Of course, for all their Americaphillia, Amis and Hitchens knew they were lucky to be English. Both born in 1949, both Oxford graduates (Hitchens, Balliol College; Amis, Exeter), they were revered in America for their scholarly writing and their beautiful Oxbridge accents and rich baritones. They both expressed their dazzlingly digressive ideas with a fluency that left their audience spellbound. The prophetic Amis was not recognised in his old homeland, however. He won the Somerset Maugham Award for his debut novel The Rachel Papers in 1973, the James Tait Black Memorial Prize for Experience in 2000, and nothing between or after. The critics in his homeland were pious and merciless. Even the English obituaries felt snide, stooping to cracks about his diminutive height and stratospheric dental bills, expenditure any half-wit American would consider a better investment than a designer kitchen.

If changing countries freed him from constraints and judgements that were distracting and demeaning (those teeth again), he knew there was no Utopia. He hated what Brexit said about Britain, but he thought what Donald Trump said about America was worse. He was horrified by the ‘cancel culture’ that now infects both countries: ‘Every fibre in my being resists. It’s a philistine manifesto. It’s anti-creative.’ If future students are allowed to read his novels, they will require a ‘safe space’.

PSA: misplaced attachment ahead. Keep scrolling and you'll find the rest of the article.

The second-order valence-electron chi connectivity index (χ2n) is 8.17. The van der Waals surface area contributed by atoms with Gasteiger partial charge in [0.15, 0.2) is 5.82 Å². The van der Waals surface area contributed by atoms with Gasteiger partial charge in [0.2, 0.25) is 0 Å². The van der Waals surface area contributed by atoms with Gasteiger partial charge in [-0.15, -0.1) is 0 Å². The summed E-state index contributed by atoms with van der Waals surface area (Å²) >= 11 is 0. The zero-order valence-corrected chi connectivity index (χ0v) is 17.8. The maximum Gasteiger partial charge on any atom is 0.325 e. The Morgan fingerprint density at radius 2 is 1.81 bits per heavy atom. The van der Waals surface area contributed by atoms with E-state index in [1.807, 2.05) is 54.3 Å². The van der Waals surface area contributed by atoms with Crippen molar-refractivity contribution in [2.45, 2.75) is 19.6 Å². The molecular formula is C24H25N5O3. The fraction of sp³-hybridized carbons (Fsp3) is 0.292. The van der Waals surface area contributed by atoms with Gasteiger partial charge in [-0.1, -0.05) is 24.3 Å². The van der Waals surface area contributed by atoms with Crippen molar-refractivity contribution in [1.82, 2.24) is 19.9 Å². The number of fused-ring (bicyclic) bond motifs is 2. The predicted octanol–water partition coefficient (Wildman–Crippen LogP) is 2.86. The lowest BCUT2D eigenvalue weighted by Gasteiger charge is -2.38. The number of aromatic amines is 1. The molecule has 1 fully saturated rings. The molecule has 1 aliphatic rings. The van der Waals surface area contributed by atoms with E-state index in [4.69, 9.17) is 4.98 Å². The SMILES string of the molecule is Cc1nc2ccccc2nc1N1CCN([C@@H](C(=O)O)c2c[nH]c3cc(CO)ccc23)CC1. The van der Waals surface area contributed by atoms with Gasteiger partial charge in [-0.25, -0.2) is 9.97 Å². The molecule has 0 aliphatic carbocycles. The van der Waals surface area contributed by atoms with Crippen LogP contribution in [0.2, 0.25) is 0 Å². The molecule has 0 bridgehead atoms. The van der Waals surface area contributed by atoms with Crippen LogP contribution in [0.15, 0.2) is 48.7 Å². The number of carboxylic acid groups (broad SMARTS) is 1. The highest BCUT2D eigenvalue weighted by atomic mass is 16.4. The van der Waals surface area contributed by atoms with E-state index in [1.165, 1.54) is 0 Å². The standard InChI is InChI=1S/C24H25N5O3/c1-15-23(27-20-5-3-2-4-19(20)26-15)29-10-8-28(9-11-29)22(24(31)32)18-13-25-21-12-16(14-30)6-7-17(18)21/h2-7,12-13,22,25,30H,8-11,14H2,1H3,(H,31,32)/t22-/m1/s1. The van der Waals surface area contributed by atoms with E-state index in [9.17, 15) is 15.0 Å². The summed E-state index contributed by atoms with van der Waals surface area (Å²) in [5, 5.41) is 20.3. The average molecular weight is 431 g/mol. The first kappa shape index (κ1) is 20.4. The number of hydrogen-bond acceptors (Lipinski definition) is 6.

Long before the phrase existed, Amis was accused of being a ‘nepo’ kid. That was particularly bad luck as his famous writer father never gave his son any literary encouragement. In his memoir, Amis wrote of his gratitude to the stepmother Elizabeth Jane Howard who gave her near-illiterate 15-year-old stepson a volume of Pride and Prejudice and said: ‘Read this!’ It was the turning point in his life and he credited Howard for making him a reader, which made him a writer.

Writers like Amis tell us things that are important, things that scare us, things we don’t want to think about and, sometimes, things that bring understanding. They also remind us that there comes a time when what we read and what we write is ‘not short enough’. The good news is that we are not alone.